Here’s a great way to extend your dishwasher detergent, and really get more for your money!
- Mix 1 cup Borax and 1 cup Baking Soda
- Add the 2 cups of that mixture to 2 cups of store bought powder detergent.
- Use 2 Tbsp of this mixture in your dishwasher.
*Though I have never had a problem, I’ve read of others getting cloudy residue on their dishes after using a mixture similar to this. (It may depend on the brand of detergent you use.) If you seem to be getting a residue buildup, try using 1 Tbsp mixture.
Rinse with white vinegar (instead of Cascade or something) for sparkling clean glasses!
I store mine in an empty Cappuccino container from Costco. It has a scooper that is exactly 2 Tbsp, perfect for this purpose!
I did a cost breakdown for those like me who like to know the savings. Here are my costs:
- Borax (4 lb 12 oz) $2.56 at Walmart
- Baking Soda (12 lbs) $5.19 at Costco
- Cascade (125 oz) $9.39 at Costco
Notice, one box of Cascade costs $9.39. To make the same amount (125 oz) of dish detergent using the above recipe it would cost you about $6.20.
For those who want to see how it’s all calculated (this would be helpful if your ingredients cost something different from mine), here is how I did it. I’ll try not to get you too lost!!…
1. Convert from oz to cups
2. Know: Baking Soda has 2 cups per lb
3. Know: 1 cup = 16 Tbsp
The Borax has 9.5 cups = 152 Tbsp
The Baking Soda has 24 cups = 384 Tbsp
The Cascade has about 15.5 cups = 248 Tbsp
Use the following equation to figure out how much each ingredient costs you:
16 Tbsp x (full price of product) ÷ (total Tbsp in product) = Price/cup
*Remember to round your answer up or down
*Don’t forget that you’re using 2 cups of Cascade, so multiply your answer by 2.
- Borax: 16 x $2.56 ÷ 152 = $0.27/cup
- Baking Soda: 16 x $5.19 ÷ 384 = $0.22/cup
- Cascade: 16 x $9.39 ÷ 248 = $0.61 (x2) = $1.21/ 2 cups
Then add them all up.
Mine totals $1.70. Remember this is for 4 cups of the mixture of all three ingredients.
Now find how much it costs per Tbsp:
*Remember the recipe above calls for 4 cups total
*Know: 4 cups = 64 Tbsp
*Remember: We’ll be using 2 Tbsp of the mixture for each dishwasher load
2 Tbsp x (total cost for 4 cups of ingredients ) ÷ 64 Tbsp = cost/ load
2 x $1.70 ÷ 64 = $0.05/load
Compare cost of Cascade by itself with the cost of the mixture:
248 Tbsp ÷ 2 (since we use 2 Tbsp per use)= 124 uses
124 uses = $9.39 (cost to buy it at store)
124 uses x $.05 (our cost per load) = $6.20 (cost to make it)
So, you can see that it would save us a difference of approx. $3.19 per 124 uses.
I’m no mathematician, so there may have been an easier way to do this. But this works for me.
A city girl learning to homestead on an acre of land in the country. Wife and homeschooling mother of four. Enjoying life, and everything that has to do with self sufficient living.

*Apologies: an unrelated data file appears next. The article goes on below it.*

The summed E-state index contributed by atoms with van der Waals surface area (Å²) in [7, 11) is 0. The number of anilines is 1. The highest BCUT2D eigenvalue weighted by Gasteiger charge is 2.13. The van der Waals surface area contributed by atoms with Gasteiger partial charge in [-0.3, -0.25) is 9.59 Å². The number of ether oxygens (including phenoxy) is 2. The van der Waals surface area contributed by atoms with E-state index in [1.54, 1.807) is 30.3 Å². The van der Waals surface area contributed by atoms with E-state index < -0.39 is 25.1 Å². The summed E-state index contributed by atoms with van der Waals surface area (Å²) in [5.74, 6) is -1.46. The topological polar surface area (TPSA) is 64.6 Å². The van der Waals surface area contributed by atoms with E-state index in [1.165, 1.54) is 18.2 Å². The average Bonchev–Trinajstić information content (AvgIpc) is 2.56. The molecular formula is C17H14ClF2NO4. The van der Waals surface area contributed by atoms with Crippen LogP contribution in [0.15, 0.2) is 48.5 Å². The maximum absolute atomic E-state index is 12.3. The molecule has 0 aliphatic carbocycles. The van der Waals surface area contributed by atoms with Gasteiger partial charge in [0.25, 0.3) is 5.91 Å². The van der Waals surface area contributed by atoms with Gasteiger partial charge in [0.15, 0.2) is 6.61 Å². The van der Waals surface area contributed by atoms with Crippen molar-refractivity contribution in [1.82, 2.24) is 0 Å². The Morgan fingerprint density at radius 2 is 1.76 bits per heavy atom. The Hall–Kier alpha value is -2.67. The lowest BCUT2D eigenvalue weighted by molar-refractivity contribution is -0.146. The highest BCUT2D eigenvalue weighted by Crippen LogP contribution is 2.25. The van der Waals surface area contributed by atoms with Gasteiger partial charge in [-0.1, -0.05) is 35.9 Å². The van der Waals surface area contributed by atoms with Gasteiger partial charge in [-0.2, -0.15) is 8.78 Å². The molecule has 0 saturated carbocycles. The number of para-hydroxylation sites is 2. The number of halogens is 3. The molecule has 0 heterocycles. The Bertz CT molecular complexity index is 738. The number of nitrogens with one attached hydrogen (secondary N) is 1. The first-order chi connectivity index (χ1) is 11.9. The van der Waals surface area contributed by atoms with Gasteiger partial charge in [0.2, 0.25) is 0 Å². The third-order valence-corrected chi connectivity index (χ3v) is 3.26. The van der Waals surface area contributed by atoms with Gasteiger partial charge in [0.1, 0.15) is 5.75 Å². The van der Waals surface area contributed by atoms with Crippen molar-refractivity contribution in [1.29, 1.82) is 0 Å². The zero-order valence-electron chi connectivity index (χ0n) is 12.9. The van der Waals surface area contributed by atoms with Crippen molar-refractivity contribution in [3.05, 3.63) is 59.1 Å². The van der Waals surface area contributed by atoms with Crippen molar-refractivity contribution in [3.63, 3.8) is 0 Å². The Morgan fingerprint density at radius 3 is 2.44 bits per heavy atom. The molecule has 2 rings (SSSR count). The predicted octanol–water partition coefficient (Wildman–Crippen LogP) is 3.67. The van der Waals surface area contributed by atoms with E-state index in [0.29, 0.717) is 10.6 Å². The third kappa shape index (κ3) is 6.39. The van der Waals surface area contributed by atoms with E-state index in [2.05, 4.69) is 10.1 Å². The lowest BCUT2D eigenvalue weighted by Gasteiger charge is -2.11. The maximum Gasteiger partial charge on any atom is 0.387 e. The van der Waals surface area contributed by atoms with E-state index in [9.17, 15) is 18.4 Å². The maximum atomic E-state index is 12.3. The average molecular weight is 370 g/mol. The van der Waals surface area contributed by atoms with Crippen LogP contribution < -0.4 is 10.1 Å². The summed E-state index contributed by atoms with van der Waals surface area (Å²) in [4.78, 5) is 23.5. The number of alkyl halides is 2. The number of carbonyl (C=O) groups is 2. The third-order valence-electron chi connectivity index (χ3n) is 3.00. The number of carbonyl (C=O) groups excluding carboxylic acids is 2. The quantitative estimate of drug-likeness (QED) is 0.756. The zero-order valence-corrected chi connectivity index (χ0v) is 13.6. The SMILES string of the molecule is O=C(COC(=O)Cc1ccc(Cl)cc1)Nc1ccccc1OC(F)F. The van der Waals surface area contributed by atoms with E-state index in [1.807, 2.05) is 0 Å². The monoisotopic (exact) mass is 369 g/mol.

7 thoughts on “Homemade Dishwasher Detergent Extender”
Does anyone have a recipe for dish soap. I don’t have a dish washer (just me and my rubber gloves) and I do alot of dishes. I make my own laundry soap, cleaners, and fabric softener but have not found a dish soap recipe. Thanks
I don’t know if it makes a difference, but one time I was out of dishwashing detergent and didn’t have time to do dishes by hand. I just grabbed the borax out of the laundry room and put about 1 tbsp in each compartment for soap and let ‘er rip. When I came back, I found my dishes to be nice and clean. Amazing for just using Borax.
However, I don’t think that using just borax alone will work for more than a few times. There’s just not enough enzymes in borax to do the job permantely.
Washing soda and baking soda are two different animals. I don’t believe washing soda is edible.
The homemade stuff would only work depending on how soft your water is or if you have minimal minerals in your water. We have *major* calcium among other things in our water, so even with our Electrosol and Jet-Dry in our dishwasher, I have to do a pre-rinse with a dash of citric acid. Even tried using distilled vinegar instead of Jet-Dry, no dice. Otherwise we get cloudy mineral build-up within a day or four. My only other option would be to hand-wash every. single. dish. and mama’s too lazy for that, at least until the kids are old enough or I stop canning and cooking from scratch for most of our meals.
Yeah, that makes sense. We have well water, but I think we have something in it to soften the water. I can see how this recipe would work differently for different people.
I have used a washing soda and borax recipe before (only I didn’t add any store bought soap to it). It worked, but after a few weeks, the glasses started looking cloudy. We have hard water, and that was the culprit. Mineral deposits.
I was told adding some citric acid (in the canning section of the store) or Koolaid lemonade packets (contain citric acid and won’t stain your dishwasher). The acidity will help keep the hard water spots or cloudiness from forming on the surface of the glasses.
You could also just wash with store bought dishwasher detergent every few loads. I find that is enough to keep the cloudiness away.
I am confused as I was told to use washing soda, not baking soda. Does it work using baking soda?
I use baking soda. I don’t know about washing soda… maybe it works?! But I do know that baking soda works really well!